Much has been written about succession in family businesses, and it has even become the topic of a recent television drama. There are also many real-life stories that demonstrate the potential for drama and conflict in a family business.
A very public clash played out in New England not long ago when a longtime feud between cousins — one a board member and the other the CEO — who controlled Market Basket, a grocery chain based in Tewksbury, Massachusetts, came to a head. As the two publicly wrestled for control, employees and customers staged protests, and the chain lost $583 million in sales. One cousin ended up buying the other out, but only after a long legal battle, the loss of millions of dollars and unflattering media coverage that irrevocably damaged family relationships.
Why is succession such a difficult challenge to tackle? No one will dispute that getting succession wrong can have a devastating impact on the family and the business. Although a significant percentage of family business leaders indicate that having a transition plan is critically important to the success of their business, only 18% of family businesses actually have a written plan. Why is this the case?
Transitioning a family business is one of the most complex issues a family-controlled enterprise will face because it requires transitioning at three levels: personal, professional and business.
Each of these transitions has its own set of challenges. Across a range of succession stories, many family business leaders have indicated that they don’t know where to begin. The prospect is so overwhelming that they simply push things off to the future. After all, there is a business to run.
In over 30 years of advising family businesses, my firm has never had a client who suggested that they started the succession process too early. Nevertheless, almost everyone puts it off as long as they can.
On the personal level, quite often you have devoted your entire adult life to successfully running the business and keeping the peace among the family. This takes an intense commitment and can become all-consuming. It may seem almost impossible to think about what you would do if you didn’t run the business, and your sense of self-worth may be completely tied to the role.
Planning for succession requires you to face your own mortality. And you may wonder how you will be viewed by family, colleagues and friends once you’re no longer the CEO.
For many, succession planning feels likes writing the last chapter of their life’s novel. For others, there is incredible joy in turning over the reins and moving on to what’s next. It has been my experience that leaders who look at succession as the culmination of their current career and the launch to their next not only do a better job in leading succession planning for the business and family, but are excited to start their next chapter.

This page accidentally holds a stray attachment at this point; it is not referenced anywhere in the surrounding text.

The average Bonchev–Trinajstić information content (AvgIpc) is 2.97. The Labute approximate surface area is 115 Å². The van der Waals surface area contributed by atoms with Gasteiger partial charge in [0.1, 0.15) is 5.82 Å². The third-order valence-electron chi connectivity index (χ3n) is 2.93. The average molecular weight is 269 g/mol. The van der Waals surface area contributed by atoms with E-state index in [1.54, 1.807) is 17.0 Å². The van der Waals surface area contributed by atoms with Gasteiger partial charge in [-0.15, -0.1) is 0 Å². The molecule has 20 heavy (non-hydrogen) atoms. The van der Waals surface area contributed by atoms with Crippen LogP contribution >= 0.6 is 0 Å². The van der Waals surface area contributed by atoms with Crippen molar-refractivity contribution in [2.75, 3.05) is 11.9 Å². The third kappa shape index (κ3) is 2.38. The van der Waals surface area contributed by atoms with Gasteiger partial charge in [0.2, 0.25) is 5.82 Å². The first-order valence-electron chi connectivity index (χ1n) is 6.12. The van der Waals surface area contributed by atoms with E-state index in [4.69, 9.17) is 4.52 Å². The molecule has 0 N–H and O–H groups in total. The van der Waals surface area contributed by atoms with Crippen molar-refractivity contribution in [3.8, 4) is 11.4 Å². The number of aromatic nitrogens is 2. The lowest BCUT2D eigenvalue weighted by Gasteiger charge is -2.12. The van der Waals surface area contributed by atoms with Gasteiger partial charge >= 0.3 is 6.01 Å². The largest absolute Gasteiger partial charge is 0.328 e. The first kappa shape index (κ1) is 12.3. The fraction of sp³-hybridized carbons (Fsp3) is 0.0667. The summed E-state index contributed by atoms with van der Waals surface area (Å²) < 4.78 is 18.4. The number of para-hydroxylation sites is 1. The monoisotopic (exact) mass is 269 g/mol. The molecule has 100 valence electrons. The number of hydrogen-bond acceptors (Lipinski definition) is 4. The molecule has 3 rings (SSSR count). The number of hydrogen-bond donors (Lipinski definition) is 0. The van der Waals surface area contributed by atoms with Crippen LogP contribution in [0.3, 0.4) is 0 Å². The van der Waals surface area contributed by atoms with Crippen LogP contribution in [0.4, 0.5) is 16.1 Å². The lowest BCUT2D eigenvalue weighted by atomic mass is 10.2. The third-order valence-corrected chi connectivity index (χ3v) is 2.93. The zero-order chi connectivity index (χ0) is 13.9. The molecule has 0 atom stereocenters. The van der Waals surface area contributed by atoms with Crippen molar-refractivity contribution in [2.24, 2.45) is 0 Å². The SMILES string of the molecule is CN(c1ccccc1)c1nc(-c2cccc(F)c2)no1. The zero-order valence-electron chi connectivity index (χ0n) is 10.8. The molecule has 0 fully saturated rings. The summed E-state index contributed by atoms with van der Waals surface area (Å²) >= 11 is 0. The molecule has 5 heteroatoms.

It typically begins with thinking through all the things that you are good at and enjoy doing. View this not as a loss, but a transition to a wonderful new opportunity. Map out what this looks like and how you prepare for it, and make it a reality. Many leaders are uncomfortable with spending time and energy on themselves, but this is the time to do so.
Next, think about the professional level. Analyzing the attributes and competencies of the new leader is not an easy task. It’s human nature to be attracted to people with similar qualities to ourselves. It may be difficult to consider the changing landscape the business faces and identify what attributes the next leader will need to be successful. For the incumbent, their professional and social circles often become intertwined, and it is difficult to imagine not continuing in these circles in the same way. Leaders often commit to a succession plan on paper only to sabotage it in reality by never really leaving the role.
One of our clients who supposedly turned over the reins of the business to his son still came into the office daily, met with key personnel and provided his opinion regularly. For employees, customers and especially his son, it was as if the transition had never occurred. This only led to a complete (and unjustified) lack of confidence in the son and family discourse.
How can one prevent this chaos? Define the role, if any, of the retiring leader within the organization moving forward. At best, this should be at the board level or as an advisor, but only when asked by the new leader. Leave the day-to-day operations to them. Seek assistance in defining their attributes and competencies, recognizing they may look very different than the previous leadership.
Finally, there are the business interests to consider. Succession planning represents a great opportunity for the business and the family to think long and hard about the future. How does the family view the business: as an asset to be monetized, or as a long-term critical component of their family legacy? Think strategically about the future of the business and what it will take to be successful from a leadership perspective. Use this unique moment in time to open the lines of communication among family members as well as other leaders and employees. Recognize that, as much as succession planning can be a fantastic opportunity to look ahead, others need to be involved and their opinions considered, and communication needs to flow freely and often.
Succession can be a scary time for all, and participating in the process allows others to feel more confident in the future, whether they agree with the decisions or not. The most important thing is simply to get underway sooner rather than later. Think of succession planning as a step toward aligning your own desires and those of the family with the future needs of the business.
By Janice DiPietro